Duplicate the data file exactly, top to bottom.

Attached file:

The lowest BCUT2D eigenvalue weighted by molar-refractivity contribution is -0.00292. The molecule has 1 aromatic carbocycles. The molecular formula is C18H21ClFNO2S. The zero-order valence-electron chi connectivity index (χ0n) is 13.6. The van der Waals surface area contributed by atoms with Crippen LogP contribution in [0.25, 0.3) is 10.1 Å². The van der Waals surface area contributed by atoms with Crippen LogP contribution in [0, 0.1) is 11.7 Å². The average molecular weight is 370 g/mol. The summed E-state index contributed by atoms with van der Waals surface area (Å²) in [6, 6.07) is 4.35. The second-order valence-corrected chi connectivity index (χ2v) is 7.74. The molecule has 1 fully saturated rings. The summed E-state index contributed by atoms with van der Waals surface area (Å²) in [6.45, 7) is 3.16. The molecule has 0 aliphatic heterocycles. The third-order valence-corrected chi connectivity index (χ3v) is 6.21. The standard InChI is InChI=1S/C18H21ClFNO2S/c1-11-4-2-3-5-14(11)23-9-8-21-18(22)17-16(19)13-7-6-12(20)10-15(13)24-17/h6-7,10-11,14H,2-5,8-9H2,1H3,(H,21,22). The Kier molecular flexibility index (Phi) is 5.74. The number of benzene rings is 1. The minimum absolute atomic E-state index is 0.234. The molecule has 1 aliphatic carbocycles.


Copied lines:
The lowest BCUT2D eigenvalue weighted by molar-refractivity contribution is -0.00292. The molecule has 1 aromatic carbocycles. The molecular formula is C18H21ClFNO2S. The zero-order valence-electron chi connectivity index (χ0n) is 13.6. The van der Waals surface area contributed by atoms with Crippen LogP contribution in [0.25, 0.3) is 10.1 Å². The van der Waals surface area contributed by atoms with Crippen LogP contribution in [0, 0.1) is 11.7 Å². The average molecular weight is 370 g/mol. The summed E-state index contributed by atoms with van der Waals surface area (Å²) in [6, 6.07) is 4.35. The second-order valence-corrected chi connectivity index (χ2v) is 7.74. The molecule has 1 fully saturated rings. The summed E-state index contributed by atoms with van der Waals surface area (Å²) in [6.45, 7) is 3.16. The molecule has 0 aliphatic heterocycles. The third-order valence-corrected chi connectivity index (χ3v) is 6.21. The standard InChI is InChI=1S/C18H21ClFNO2S/c1-11-4-2-3-5-14(11)23-9-8-21-18(22)17-16(19)13-7-6-12(20)10-15(13)24-17/h6-7,10-11,14H,2-5,8-9H2,1H3,(H,21,22). The Kier molecular flexibility index (Phi) is 5.74. The number of benzene rings is 1. The minimum absolute atomic E-state index is 0.234. The molecule has 1 aliphatic carbocycles.